# 9.7: Electron Configurations and the Periodic Table

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##### Learning Objectives
• Relate the electron configurations of the elements to the shape of the periodic table.
• Determine the expected electron configuration of an element by its place on the periodic table.

Previously, we introduced the periodic table as a tool for organizing the known chemical elements. A periodic table is shown in Figure $$\PageIndex{1}$$. The elements are listed by atomic number (the number of protons in the nucleus), and elements with similar chemical properties are grouped together in columns.

Why does the periodic table have the structure it does? The answer is rather simple, if you understand electron configurations: the shape of the periodic table mimics the filling of the subshells with electrons.

The shape of the periodic table mimics the filling of the subshells with electrons.

Let us start with H and He. Their electron configurations are 1s1 and 1s2, respectively; with He, the n = 1 shell is filled. These two elements make up the first row of the periodic table (Figure $$\PageIndex{2}$$)

The next two electrons, for Li and Be, would go into the 2s subshell. Figure $$\PageIndex{3}$$ shows that these two elements are adjacent on the periodic table.

For the next six elements, the 2p subshell is being occupied with electrons. On the right side of the periodic table, these six elements (B through Ne) are grouped together (Figure $$\PageIndex{4}$$).

The next subshell to be filled is the 3s subshell. The elements when this subshell is being filled, Na and Mg, are back on the left side of the periodic table (Figure $$\PageIndex{5}$$).

Next, the 3p subshell is filled with the next six elements (Figure $$\PageIndex{6}$$).

Instead of filling the 3d subshell next, electrons go into the 4s subshell (Figure $$\PageIndex{7}$$).

After the 4s subshell is filled, the 3d subshell is filled with up to 10 electrons. This explains the section of 10 elements in the middle of the periodic table (Figure $$\PageIndex{8}$$).

...And so forth. As we go across the rows of the periodic table, the overall shape of the table outlines how the electrons are occupying the shells and subshells.

The first two columns on the left side of the periodic table are where the s subshells are being occupied. Because of this, the first two rows of the periodic table are labeled the s block. Similarly, the p block are the right-most six columns of the periodic table, the d block is the middle 10 columns of the periodic table, while the f block is the 14-column section that is normally depicted as detached from the main body of the periodic table. It could be part of the main body, but then the periodic table would be rather long and cumbersome. Figure $$\PageIndex{9}$$ shows the blocks of the periodic table.

The electrons in the highest-numbered shell, plus any electrons in the last unfilled subshell, are called valence electrons; the highest-numbered shell is called the valence shell. (The inner electrons are called core electrons.) The valence electrons largely control the chemistry of an atom. If we look at just the valence shell’s electron configuration, we find that in each column, the valence shell’s electron configuration is the same. For example, take the elements in the first column of the periodic table: H, Li, Na, K, Rb, and Cs. Their electron configurations (abbreviated for the larger atoms) are as follows, with the valence shell electron configuration highlighted:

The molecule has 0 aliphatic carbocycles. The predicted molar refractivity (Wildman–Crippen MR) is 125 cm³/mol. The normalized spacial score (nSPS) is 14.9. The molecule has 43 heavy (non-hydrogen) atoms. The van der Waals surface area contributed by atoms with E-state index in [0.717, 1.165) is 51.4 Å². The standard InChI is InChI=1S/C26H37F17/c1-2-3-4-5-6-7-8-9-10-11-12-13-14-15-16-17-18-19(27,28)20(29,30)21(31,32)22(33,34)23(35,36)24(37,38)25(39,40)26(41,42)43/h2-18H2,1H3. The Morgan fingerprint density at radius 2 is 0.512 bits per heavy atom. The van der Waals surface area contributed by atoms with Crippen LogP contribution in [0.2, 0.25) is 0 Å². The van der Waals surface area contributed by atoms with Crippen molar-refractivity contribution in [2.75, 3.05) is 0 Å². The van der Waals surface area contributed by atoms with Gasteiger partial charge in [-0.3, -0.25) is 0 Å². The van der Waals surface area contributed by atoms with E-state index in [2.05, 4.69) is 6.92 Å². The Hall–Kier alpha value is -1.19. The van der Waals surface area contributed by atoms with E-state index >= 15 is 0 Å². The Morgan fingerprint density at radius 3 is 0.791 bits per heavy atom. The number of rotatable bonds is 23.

Electrons, electron configurations, and the valence shell electron configuration highlighted.
H: 1s1
Li: 1s22s1
Na: [Ne]3s1
K: [Ar]4s1
Rb: [Kr]5s1
Cs: [Xe]6s1

They all have a similar electron configuration in their valence shells: a single s electron. Because much of the chemistry of an element is influenced by valence electrons, we would expect that these elements would have similar chemistry—and they do. The organization of electrons in atoms explains not only the shape of the periodic table, but also the fact that elements in the same column of the periodic table have similar chemistry.

The same concept applies to the other columns of the periodic table. Elements in each column have the same valence shell electron configurations, and the elements have some similar chemical properties. This is strictly true for all elements in the s and p blocks. In the d and f blocks, because there are exceptions to the order of filling of subshells with electrons, similar valence shells are not absolute in these blocks. However, many similarities do exist in these blocks, so a similarity in chemical properties is expected.

Similarity of valence shell electron configuration implies that we can determine the electron configuration of an atom solely by its position on the periodic table. Consider Se, as shown in Figure $$\PageIndex{10}$$. It is in the fourth column of the p block. This means that its electron configuration should end in a p4 electron configuration. Indeed, the electron configuration of Se is [Ar]4s23d104p4, as expected.

##### Example $$\PageIndex{1}$$: Predicting Electron Configurations

From the element’s position on the periodic table, predict the valence shell electron configuration for each atom (Figure $$\PageIndex{11}$$).

1. Ca
2. Sn
###### Solution
1. Ca is located in the second column of the s block. We expect that its electron configuration should end with s2. Calcium’s electron configuration is [Ar]4s2.
2. Sn is located in the second column of the p block, so we expect that its electron configuration would end in p2. Tin’s electron configuration is [Kr]5s24d105p2.
##### Exercise $$\PageIndex{1}$$

From the element’s position on the periodic table, predict the valence shell electron configuration for each atom. Figure $$\PageIndex{11}$$.

1. Ti
2. Cl

[Ar]4s23d2